By Tracy Metz
The Super 8 was pure magic. Kodak’s first affordable lightweight amateur camera, which came on the market in the mid-60’s, gave everyone a tool with which to tell their story in moving images and keep them for posterity. From baby’s first steps to events that moved the world, the Super 8 was our eyes on the world – and the beginning of the democratization of technology.
Now it’s posterity’s turn. I recently saw two short Super 8 films, one from 1968 and one from 1969, that told very different stories about America in that turbulent decade.
First 1969. That was the year the Apollo 11 was launched, the first manned spacecraft to land on the moon – small step, great leap. At the recent John Adams event with the American astronomer David Eicher and the Dutch astronaut André Kuipers, we watched a short Super 8 movie of the launch made by the Dutchman Krijn Reitsma. He was studying economy in the US at the time and would later go on to work at McKinsey.
“As a member of the general public you could buy a ticket to witness the launch from Cape Canaveral in Florida”, he told the audience. “We drove in a bus along a road where you could clearly see the launch pad. We all piled out and stood there waiting.” Was everyone shouting excitedly, or were you quiet, in awe? “At first everyone was shouting ‘Go, go, go!’ ” he said. “But as it lifted off, we all fell silent.” With his camera he followed the spacecraft up through the clouds until it vanished.
I was surprised that this was the first time Krijn Reitsma had ever shown his home movie. Why? His answer was at least as surprising: “It wasn’t really that special.” Well, maybe it wasn’t then, but the passing of time has imbued it with a value that goes far beyond its cinematic qualities.
The year before, the assassination of Robert (‘Bobby’) Kennedy – as well as that of Martin Luther King just a month before – had shaken the nation. On June 8th, RFK’s body was transported by train from New York to Washington DC. On board was magazine photographer Paul Fusco, who photographed the people along the tracks who had come out to bring their final regards in the course of the eight-hour trip.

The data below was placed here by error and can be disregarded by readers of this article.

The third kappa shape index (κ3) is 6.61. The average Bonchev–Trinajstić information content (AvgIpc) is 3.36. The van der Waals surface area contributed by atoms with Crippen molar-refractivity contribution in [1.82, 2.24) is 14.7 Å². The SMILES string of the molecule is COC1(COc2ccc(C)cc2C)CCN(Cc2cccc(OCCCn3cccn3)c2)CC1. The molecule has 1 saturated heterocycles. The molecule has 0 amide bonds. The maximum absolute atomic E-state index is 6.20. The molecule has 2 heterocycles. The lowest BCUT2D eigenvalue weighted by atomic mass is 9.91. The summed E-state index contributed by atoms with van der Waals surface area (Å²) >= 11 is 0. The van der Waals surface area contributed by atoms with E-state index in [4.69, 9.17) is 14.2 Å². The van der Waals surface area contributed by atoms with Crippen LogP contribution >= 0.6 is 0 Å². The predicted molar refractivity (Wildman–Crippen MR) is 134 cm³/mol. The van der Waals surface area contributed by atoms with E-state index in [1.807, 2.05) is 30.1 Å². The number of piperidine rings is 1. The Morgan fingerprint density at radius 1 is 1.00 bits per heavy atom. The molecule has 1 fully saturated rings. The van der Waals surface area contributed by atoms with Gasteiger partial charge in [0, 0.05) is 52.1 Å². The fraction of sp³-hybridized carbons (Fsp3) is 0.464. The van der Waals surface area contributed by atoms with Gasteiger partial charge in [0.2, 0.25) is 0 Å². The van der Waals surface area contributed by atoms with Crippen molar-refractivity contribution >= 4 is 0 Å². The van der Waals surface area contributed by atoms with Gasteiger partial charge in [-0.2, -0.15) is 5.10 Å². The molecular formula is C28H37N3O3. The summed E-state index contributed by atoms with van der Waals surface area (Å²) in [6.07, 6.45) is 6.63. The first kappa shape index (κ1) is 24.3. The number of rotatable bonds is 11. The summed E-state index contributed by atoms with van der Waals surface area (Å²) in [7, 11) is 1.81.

The Dutch photographer Rein Jelle Terpstra was fascinated by this document, and decided to retrace the train’s route – but now through the eyes of the people watching the train pass. He went knocking on doors to track down their photographs, slides and home videos for his project ‘The People’s View’. It is now on show at the Nederlands Fotomuseum in Rotterdam through May 12th; on that closing day, Terpstra will give a talk about his work.
One of the people Terpstra spoke with was the homeless man Larry. Larry was ‘the photographer’ of the family, he said, and with his Super 8 he had made a movie of the train. Terpstra wondered why he talked about it but never showed it – until Larry told him that it was in storage at the homeless shelter. And Larry didn’t have the money needed to pay for access to his belongings. Terpstra took care of that, and miraculously they were able to find the movie, and now it is shown on a special monitor in the exhibition. The Super 8 as tangible history.
Some touching quotes from Terpstra’s interviews are also projected on the wall:
“I will never forget my mom running after that train and waving. Then she tripped and fell, and even with blood trickling down her leg and tears down her cheeks, she continued to wave.”
“When the train passed it moved very, very slowly, barely moving. Total silence from the onlookers as the train passed. Many saluted, wept openly, put their hand over their heart, held up signs.”
“Just when we wondered if the train was really coming, we saw it. People were praying, and men and moms made sure hats came off and heads bowed down as the train went by very slowly. We couldn’t afford to go to DC, but we had to say goodbye in person.”
Lecture May 12th at 3pm in the Nederlands Fotomuseum. For more info and tickets, click here.